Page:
Region lags in education and employment

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DESPITE the presence of Institutes of Technology in Carlow and Waterford, the South East is lagging behind the rest of the country when it comes to people with third-level qualifications.

A new report published by the Central Statistics Office (CSO) indicates that this is hurting employment prospects in the region. It reveals a direct connection between high unemployment rates and the proportion of the population with third-level qualifications.

The Educational Attainment Thematic Report survey shows early school leavers are up to three times more likely to be unemployed than those who have educational certificates.
The recently published CSO figures reveal unemployment rates in the South East region currently stand at 7.2%, the highest of any region in the country.

The Educational Attainment Thematic Report report revealed that just 37% of people living in the region have third-level qualifications. This is in contrast to Dublin, where unemployment is as low as 4.2% and 57% of the people living in the region have third-level qualifications.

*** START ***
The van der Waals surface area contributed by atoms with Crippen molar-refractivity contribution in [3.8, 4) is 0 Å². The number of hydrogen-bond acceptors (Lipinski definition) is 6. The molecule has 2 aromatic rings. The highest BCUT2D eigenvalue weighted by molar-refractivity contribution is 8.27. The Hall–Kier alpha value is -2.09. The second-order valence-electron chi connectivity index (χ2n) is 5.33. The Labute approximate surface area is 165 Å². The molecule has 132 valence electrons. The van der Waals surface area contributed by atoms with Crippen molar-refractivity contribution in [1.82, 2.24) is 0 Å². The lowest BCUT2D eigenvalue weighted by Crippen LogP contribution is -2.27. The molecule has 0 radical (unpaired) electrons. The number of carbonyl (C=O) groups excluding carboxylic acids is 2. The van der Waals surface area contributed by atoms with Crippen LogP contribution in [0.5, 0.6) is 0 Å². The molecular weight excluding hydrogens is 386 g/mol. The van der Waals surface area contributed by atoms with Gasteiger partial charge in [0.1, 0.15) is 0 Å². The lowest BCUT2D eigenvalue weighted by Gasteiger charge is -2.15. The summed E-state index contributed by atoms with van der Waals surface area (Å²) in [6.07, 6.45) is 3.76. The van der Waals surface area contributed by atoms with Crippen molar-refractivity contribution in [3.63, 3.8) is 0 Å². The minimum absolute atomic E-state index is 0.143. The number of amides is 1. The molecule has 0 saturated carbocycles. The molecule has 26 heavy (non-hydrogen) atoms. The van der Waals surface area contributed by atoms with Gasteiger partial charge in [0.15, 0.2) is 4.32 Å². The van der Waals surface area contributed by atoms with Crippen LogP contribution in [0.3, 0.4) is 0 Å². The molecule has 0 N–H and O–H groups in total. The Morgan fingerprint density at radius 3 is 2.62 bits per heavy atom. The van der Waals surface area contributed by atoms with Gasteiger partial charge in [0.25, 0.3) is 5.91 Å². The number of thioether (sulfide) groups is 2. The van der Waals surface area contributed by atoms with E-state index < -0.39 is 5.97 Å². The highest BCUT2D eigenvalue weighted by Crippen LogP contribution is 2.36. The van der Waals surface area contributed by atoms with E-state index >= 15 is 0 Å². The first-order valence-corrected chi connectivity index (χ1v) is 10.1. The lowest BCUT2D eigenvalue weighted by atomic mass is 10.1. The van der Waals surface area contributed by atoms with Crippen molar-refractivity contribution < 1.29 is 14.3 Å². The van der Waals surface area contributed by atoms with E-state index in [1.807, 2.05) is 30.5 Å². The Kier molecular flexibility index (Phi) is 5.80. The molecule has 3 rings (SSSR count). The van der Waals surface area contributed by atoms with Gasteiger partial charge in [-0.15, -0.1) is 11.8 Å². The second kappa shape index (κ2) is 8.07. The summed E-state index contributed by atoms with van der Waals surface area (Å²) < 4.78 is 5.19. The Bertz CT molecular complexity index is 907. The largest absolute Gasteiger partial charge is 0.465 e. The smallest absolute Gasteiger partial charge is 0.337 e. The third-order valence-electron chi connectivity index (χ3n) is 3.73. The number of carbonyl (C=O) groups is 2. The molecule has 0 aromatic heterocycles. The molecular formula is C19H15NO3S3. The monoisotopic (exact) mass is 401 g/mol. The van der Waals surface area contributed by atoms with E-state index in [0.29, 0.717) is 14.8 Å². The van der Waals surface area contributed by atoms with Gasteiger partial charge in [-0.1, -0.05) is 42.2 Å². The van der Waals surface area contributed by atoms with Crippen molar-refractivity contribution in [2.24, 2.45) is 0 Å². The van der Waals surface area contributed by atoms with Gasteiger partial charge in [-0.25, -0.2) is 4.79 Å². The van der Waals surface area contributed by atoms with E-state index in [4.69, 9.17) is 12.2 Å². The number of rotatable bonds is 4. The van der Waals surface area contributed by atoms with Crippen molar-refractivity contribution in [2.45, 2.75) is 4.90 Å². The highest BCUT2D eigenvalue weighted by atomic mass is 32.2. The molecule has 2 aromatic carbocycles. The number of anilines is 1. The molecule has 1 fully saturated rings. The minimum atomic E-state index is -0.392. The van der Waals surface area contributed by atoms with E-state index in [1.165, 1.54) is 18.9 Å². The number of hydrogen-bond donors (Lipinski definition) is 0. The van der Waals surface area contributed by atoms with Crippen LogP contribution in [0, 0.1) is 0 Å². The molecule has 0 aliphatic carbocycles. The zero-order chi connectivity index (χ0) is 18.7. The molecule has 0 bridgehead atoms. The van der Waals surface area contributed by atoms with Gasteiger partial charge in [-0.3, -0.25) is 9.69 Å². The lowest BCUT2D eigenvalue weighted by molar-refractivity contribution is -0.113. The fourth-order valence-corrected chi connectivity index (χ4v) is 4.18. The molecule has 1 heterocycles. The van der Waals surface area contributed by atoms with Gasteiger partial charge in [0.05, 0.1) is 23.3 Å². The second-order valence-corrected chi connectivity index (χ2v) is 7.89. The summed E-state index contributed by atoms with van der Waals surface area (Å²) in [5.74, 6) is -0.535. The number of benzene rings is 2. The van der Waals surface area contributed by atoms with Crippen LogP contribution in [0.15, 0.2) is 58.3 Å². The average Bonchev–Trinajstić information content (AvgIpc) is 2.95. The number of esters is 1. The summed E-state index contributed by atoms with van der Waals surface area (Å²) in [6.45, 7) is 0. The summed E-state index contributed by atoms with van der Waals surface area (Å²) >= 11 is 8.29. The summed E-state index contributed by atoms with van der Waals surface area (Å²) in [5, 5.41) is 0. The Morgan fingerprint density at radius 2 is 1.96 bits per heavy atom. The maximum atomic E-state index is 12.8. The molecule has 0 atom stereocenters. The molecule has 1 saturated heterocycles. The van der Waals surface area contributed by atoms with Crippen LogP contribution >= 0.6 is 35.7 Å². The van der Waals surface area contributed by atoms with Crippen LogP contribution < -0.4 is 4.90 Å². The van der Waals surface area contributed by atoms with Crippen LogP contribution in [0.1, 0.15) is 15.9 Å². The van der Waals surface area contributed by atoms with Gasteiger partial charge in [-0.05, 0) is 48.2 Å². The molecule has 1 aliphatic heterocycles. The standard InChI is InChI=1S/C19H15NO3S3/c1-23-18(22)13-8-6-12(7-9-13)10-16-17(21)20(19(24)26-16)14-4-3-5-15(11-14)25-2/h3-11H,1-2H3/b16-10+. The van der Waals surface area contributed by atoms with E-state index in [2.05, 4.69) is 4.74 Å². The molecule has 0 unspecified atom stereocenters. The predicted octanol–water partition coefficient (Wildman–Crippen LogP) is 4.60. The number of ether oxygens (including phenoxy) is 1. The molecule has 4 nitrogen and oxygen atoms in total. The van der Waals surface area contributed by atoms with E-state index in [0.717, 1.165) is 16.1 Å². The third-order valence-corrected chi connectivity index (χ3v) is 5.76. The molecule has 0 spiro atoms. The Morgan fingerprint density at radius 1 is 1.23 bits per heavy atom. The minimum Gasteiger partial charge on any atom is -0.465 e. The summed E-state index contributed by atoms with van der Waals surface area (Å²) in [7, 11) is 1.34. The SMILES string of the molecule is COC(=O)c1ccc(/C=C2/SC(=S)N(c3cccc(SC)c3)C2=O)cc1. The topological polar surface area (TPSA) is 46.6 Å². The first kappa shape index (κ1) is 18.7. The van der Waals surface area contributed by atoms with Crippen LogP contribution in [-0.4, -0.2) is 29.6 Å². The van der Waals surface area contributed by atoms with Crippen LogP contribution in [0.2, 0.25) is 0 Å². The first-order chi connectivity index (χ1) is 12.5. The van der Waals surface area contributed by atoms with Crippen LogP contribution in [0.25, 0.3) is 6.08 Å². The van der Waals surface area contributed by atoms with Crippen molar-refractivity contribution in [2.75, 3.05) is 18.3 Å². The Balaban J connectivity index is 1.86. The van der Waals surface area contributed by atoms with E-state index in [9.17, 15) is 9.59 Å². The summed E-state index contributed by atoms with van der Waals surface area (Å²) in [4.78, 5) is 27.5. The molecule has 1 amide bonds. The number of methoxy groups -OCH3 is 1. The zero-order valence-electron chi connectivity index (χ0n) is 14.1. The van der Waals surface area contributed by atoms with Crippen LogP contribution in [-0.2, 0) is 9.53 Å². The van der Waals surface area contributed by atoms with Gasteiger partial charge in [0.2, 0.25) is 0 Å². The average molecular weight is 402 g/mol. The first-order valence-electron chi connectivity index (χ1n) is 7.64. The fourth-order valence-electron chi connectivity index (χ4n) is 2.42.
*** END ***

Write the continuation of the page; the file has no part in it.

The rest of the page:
The South East ranks lower than the North West and Borders in both unemployment rates and third-level qualifications. Only the Midlands is on a par with the South East for people with third-level qualifications, and still, their unemployment rates are marginally lower.

Nationally, the latest CSO figures reveal that 25% of early school leavers are unemployed compared to 8% of people with either secondary or third level qualifications in the 18-24 age group.

Nearly half of all adults aged between 25-64 years (47%) now possess a third level qualification. The CSO stastistics show that just 5% have no formal education.

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